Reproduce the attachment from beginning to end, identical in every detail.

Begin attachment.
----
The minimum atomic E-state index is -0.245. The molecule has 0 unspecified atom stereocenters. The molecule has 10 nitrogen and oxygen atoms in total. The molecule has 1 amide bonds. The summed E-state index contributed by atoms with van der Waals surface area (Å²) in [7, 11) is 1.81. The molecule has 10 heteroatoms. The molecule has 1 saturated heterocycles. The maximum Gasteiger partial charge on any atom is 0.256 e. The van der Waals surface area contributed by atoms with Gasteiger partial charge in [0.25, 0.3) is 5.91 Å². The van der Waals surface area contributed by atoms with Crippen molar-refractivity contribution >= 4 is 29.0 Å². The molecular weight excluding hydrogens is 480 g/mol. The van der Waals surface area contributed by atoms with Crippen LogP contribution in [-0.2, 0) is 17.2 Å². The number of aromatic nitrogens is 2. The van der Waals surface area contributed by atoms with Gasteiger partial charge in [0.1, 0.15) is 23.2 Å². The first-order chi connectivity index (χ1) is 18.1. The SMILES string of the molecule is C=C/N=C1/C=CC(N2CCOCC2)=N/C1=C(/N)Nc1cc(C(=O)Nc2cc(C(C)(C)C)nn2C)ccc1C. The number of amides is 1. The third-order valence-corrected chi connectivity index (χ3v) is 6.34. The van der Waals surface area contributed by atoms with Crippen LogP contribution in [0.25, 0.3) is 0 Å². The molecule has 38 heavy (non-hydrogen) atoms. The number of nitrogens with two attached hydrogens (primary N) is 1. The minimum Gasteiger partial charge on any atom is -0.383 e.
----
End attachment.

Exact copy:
The minimum atomic E-state index is -0.245. The molecule has 0 unspecified atom stereocenters. The molecule has 10 nitrogen and oxygen atoms in total. The molecule has 1 amide bonds. The summed E-state index contributed by atoms with van der Waals surface area (Å²) in [7, 11) is 1.81. The molecule has 10 heteroatoms. The molecule has 1 saturated heterocycles. The maximum Gasteiger partial charge on any atom is 0.256 e. The van der Waals surface area contributed by atoms with Gasteiger partial charge in [0.25, 0.3) is 5.91 Å². The van der Waals surface area contributed by atoms with Crippen molar-refractivity contribution >= 4 is 29.0 Å². The molecular weight excluding hydrogens is 480 g/mol. The van der Waals surface area contributed by atoms with Crippen LogP contribution in [-0.2, 0) is 17.2 Å². The number of aromatic nitrogens is 2. The van der Waals surface area contributed by atoms with Gasteiger partial charge in [0.1, 0.15) is 23.2 Å². The first-order chi connectivity index (χ1) is 18.1. The SMILES string of the molecule is C=C/N=C1/C=CC(N2CCOCC2)=N/C1=C(/N)Nc1cc(C(=O)Nc2cc(C(C)(C)C)nn2C)ccc1C. The number of amides is 1. The third-order valence-corrected chi connectivity index (χ3v) is 6.34. The van der Waals surface area contributed by atoms with Crippen LogP contribution in [0.25, 0.3) is 0 Å². The molecule has 38 heavy (non-hydrogen) atoms. The number of nitrogens with two attached hydrogens (primary N) is 1. The minimum Gasteiger partial charge on any atom is -0.383 e.